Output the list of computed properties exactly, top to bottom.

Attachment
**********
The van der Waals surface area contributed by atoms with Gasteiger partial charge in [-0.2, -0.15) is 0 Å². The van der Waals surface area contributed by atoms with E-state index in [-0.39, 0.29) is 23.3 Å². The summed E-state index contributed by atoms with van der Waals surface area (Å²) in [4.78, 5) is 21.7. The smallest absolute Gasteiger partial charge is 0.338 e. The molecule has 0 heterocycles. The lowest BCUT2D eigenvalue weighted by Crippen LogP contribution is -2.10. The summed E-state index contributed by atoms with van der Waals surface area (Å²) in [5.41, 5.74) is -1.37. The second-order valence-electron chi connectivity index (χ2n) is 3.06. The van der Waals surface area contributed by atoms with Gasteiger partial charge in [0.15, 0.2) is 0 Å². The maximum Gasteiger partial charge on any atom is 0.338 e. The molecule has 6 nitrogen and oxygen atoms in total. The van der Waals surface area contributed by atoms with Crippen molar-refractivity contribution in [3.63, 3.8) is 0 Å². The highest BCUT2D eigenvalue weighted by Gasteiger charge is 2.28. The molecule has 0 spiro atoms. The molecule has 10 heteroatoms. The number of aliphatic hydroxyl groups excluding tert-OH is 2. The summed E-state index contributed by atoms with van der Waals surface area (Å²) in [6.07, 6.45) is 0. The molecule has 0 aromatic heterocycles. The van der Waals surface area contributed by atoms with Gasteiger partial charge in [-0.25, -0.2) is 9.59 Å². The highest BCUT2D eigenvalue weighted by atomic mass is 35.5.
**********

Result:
The van der Waals surface area contributed by atoms with Gasteiger partial charge in [-0.2, -0.15) is 0 Å². The van der Waals surface area contributed by atoms with E-state index in [-0.39, 0.29) is 23.3 Å². The summed E-state index contributed by atoms with van der Waals surface area (Å²) in [4.78, 5) is 21.7. The smallest absolute Gasteiger partial charge is 0.338 e. The molecule has 0 heterocycles. The lowest BCUT2D eigenvalue weighted by Crippen LogP contribution is -2.10. The summed E-state index contributed by atoms with van der Waals surface area (Å²) in [5.41, 5.74) is -1.37. The second-order valence-electron chi connectivity index (χ2n) is 3.06. The van der Waals surface area contributed by atoms with Gasteiger partial charge in [0.15, 0.2) is 0 Å². The maximum Gasteiger partial charge on any atom is 0.338 e. The molecule has 6 nitrogen and oxygen atoms in total. The van der Waals surface area contributed by atoms with Crippen molar-refractivity contribution in [3.63, 3.8) is 0 Å². The highest BCUT2D eigenvalue weighted by Gasteiger charge is 2.28. The molecule has 0 spiro atoms. The molecule has 10 heteroatoms. The number of aliphatic hydroxyl groups excluding tert-OH is 2. The summed E-state index contributed by atoms with van der Waals surface area (Å²) in [6.07, 6.45) is 0. The molecule has 0 aromatic heterocycles. The van der Waals surface area contributed by atoms with Gasteiger partial charge in [-0.25, -0.2) is 9.59 Å². The highest BCUT2D eigenvalue weighted by atomic mass is 35.5.